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US cold war thinking hinders Chinese investment

(People's Daily Online)

10:25, February 28, 2013

Edited and translated by Liang Jun, People's Daily Online

The European Union attracted almost twice as much Chinese investment as the United States in 2012, and the U.S. political issue is the main reason for hindering Chinese investment in U.S. infrastructure and high-tech sectors, according to a report from New York-based Rhodium Group.

Experts say the U.S. is used to having cold war thinking and poses obstacles to Chinese companies' investment in the U.S., not only frequently using trade protection regulations including anti-dumping and countervailing duty, but also adopting technical barriers to trade with the excuse of national security.

Chinese investment in the US is far less than in the EU

The report shows that, Chinese investment in the U.S. and the E.U. since 2008 has seen rapid increase. Before 2008, Chinese annual investment in the 27 European countries was less than 1 billion U.S. dollars; the figure amounted to 3 billion U.S. dollars during 2009 and 2010 and increased by three times to more than 10 billion U.S. dollars in 2011 and 2012.

Meanwhile, Chinese investment in the U.S. grew from lower than 1 billion U.S. dollars in 2008 to 5 billion U.S. dollars in 2010 and dropped to 4.7 billion U.S. dollars in 2011 and increased to 6.5 billion U.S. dollars in 2012. Nevertheless, Chinese investment in the U.S. is still far lower than that in the E.U.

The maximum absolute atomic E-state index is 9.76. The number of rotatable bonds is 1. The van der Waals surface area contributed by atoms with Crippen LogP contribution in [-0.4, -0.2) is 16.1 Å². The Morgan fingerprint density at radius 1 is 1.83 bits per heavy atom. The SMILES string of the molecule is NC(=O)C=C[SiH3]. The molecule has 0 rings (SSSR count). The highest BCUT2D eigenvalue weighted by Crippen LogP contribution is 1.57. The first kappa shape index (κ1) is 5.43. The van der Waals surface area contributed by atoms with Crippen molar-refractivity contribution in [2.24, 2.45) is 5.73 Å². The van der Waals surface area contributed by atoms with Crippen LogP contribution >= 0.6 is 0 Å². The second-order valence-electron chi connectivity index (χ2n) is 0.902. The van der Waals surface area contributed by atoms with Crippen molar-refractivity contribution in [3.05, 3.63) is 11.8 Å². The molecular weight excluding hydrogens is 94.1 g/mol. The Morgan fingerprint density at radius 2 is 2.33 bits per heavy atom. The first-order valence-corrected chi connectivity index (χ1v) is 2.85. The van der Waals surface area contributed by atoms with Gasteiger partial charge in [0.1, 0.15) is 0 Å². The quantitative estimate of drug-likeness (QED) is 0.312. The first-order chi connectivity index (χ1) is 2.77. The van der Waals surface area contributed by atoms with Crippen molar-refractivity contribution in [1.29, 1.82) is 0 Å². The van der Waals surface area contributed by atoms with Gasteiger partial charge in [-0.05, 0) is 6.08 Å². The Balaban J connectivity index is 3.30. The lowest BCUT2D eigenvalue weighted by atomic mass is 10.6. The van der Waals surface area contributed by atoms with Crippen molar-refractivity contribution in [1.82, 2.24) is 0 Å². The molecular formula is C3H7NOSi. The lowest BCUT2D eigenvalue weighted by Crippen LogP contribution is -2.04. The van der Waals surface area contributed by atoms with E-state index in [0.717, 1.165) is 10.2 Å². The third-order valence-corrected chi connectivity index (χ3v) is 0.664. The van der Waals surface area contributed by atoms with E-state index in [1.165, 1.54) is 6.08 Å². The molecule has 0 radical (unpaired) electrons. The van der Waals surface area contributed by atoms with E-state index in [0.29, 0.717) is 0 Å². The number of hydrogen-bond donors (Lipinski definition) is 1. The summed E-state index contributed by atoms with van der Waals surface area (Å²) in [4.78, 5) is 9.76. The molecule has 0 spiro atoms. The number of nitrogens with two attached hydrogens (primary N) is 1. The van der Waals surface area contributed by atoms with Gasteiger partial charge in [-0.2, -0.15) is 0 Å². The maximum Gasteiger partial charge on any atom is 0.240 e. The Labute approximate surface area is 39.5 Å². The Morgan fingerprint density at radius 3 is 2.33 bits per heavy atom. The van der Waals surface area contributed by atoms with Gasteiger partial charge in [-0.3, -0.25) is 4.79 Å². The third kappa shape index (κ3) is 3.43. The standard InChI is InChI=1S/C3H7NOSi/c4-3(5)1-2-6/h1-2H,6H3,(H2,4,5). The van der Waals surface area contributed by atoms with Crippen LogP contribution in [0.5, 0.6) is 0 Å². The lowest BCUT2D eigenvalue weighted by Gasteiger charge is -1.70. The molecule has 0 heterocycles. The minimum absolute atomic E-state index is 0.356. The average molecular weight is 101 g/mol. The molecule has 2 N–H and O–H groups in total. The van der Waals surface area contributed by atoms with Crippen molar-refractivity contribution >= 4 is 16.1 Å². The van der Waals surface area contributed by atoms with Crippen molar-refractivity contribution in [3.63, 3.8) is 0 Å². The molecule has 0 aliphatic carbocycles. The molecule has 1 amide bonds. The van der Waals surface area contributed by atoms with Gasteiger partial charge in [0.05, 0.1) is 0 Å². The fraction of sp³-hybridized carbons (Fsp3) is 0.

The European debt crisis has given Chinese investors a number of opportunities.

According to Rhodium, EU countries attracted Chinese investment in utilities and transportation infrastructure, short in capital but with steady growth potential. Through 2012, Chinese State-owned enterprises and sovereign investment bodies put more than $5 billion into those industries, including a stake by China's sovereign-wealth fund in London Heathrow Airport London, while the U.S. attracted almost no investment in transportation infrastructure.

In recent years, China implemented going-out strategy, avoided trade barriers through investment, and at the same time, promoted exports and also created jobs in the host countries to achieve win-win situation. After the euro zone debt crisis, China purchased European companies through investment and realized the maximum benefits of overseas mergers and acquisitions with comparatively low cost and risk, according to Bai Ming, deputy director of the International Market Research Department of the International Trade Economic Cooperation Research Institute under China's Ministry of Commerce.

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Read the Chinese version: 美一见中国投资就犯臆想症
Source: People's Daily Overseas Edition; Author: Zhou Xiaoyuan

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